When she mentioned a coloring book, I figured that she probably drew the cube to color in herself. I think when I work with her again, I might write the story and design simple line drawings that she can color in and customize to be her own; that might be more fun for her.
Roxola kept looking around the room; clearly trying to illustrate a book wasn't striking her fancy. She went over to a shelf and picked out a tray to bring back to the table. I don't know much yet about Montessori teaching, and was curious to see what she was going to do with the tray, which had three bowls on it - one was full of baby pinecones and peach pits, and the other two were empty. Roxola picked up the accompanying chopsticks and started transferring all the pinecones into one bowl, one at a time, occasionally struggling to grip the pinecone without crunching it. When she had completed this, she started in on the peach pits. Once everything was sorted into its own bowl, she put them back together in the middle bowl, one by one.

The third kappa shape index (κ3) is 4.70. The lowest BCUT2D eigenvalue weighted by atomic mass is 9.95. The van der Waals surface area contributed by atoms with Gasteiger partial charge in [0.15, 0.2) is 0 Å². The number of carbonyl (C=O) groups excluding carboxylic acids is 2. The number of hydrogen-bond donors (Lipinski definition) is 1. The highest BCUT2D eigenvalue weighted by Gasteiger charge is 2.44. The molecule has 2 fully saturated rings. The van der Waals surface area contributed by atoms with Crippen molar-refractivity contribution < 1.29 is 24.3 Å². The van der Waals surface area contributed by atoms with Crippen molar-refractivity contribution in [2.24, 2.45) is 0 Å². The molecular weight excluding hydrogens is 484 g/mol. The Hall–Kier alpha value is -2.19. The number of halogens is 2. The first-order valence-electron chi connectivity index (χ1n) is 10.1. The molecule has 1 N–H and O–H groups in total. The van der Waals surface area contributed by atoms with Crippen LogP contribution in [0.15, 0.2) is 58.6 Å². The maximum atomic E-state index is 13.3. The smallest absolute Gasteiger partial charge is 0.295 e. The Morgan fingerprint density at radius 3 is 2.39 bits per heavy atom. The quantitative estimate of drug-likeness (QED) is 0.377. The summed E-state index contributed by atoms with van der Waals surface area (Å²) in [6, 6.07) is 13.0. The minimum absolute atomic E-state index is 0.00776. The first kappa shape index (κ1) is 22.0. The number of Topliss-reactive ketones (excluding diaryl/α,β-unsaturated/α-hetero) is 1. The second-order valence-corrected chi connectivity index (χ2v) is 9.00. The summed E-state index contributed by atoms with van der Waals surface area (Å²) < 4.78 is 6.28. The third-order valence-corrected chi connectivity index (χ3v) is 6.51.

After finishing this task, Roxola took the tray back to the shelf where it belonged, then picked another activity. This time she used tongs to transfer fake cherries from one bowl to another. These were harder to grab, since they were round and slick.
After a few attempts at transporting the cherries, Roxola started grabbing then by their tiny stems! This was much easier for her, even though there was less to grab at the stem.
Though it wasn't a real "storytelling" session, I was absolutely entranced. I had never seen Montessori lessons in action, and I loved watching Roxola do things that challenged her, yet she chose to do them. It was definitely a learning experience for me.